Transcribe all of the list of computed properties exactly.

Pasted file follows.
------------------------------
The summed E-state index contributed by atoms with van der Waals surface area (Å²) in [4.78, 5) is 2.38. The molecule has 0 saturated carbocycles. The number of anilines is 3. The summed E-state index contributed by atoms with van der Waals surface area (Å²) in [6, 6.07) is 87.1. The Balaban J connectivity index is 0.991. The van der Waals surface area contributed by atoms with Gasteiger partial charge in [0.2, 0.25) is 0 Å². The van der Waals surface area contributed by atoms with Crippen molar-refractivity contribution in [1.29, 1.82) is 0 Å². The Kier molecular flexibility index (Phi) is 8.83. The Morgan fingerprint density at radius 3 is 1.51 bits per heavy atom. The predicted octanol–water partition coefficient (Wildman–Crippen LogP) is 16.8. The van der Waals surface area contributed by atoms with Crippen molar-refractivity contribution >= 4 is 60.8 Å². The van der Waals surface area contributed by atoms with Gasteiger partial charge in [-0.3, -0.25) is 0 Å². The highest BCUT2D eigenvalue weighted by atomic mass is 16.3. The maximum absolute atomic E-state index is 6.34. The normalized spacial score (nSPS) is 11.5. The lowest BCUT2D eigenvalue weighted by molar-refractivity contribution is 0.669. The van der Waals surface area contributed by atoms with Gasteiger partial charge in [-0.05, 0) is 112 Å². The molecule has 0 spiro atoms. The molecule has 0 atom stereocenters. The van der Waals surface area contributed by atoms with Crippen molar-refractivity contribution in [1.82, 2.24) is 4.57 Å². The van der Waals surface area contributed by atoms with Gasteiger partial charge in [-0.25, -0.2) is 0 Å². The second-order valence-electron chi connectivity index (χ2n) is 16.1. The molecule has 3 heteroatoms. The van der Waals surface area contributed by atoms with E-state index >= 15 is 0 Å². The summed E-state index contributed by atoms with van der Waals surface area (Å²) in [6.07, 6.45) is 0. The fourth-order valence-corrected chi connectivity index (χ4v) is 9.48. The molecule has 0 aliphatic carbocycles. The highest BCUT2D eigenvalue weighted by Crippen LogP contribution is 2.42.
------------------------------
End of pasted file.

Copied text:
The summed E-state index contributed by atoms with van der Waals surface area (Å²) in [4.78, 5) is 2.38. The molecule has 0 saturated carbocycles. The number of anilines is 3. The summed E-state index contributed by atoms with van der Waals surface area (Å²) in [6, 6.07) is 87.1. The Balaban J connectivity index is 0.991. The van der Waals surface area contributed by atoms with Gasteiger partial charge in [0.2, 0.25) is 0 Å². The van der Waals surface area contributed by atoms with Crippen molar-refractivity contribution in [1.29, 1.82) is 0 Å². The Kier molecular flexibility index (Phi) is 8.83. The Morgan fingerprint density at radius 3 is 1.51 bits per heavy atom. The predicted octanol–water partition coefficient (Wildman–Crippen LogP) is 16.8. The van der Waals surface area contributed by atoms with Crippen molar-refractivity contribution >= 4 is 60.8 Å². The van der Waals surface area contributed by atoms with Gasteiger partial charge in [-0.3, -0.25) is 0 Å². The highest BCUT2D eigenvalue weighted by atomic mass is 16.3. The maximum absolute atomic E-state index is 6.34. The normalized spacial score (nSPS) is 11.5. The lowest BCUT2D eigenvalue weighted by molar-refractivity contribution is 0.669. The van der Waals surface area contributed by atoms with Gasteiger partial charge in [-0.05, 0) is 112 Å². The molecule has 0 spiro atoms. The molecule has 0 atom stereocenters. The van der Waals surface area contributed by atoms with Crippen molar-refractivity contribution in [1.82, 2.24) is 4.57 Å². The van der Waals surface area contributed by atoms with Gasteiger partial charge in [-0.25, -0.2) is 0 Å². The second-order valence-electron chi connectivity index (χ2n) is 16.1. The molecule has 3 heteroatoms. The van der Waals surface area contributed by atoms with E-state index >= 15 is 0 Å². The summed E-state index contributed by atoms with van der Waals surface area (Å²) in [6.07, 6.45) is 0. The fourth-order valence-corrected chi connectivity index (χ4v) is 9.48. The molecule has 0 aliphatic carbocycles. The highest BCUT2D eigenvalue weighted by Crippen LogP contribution is 2.42.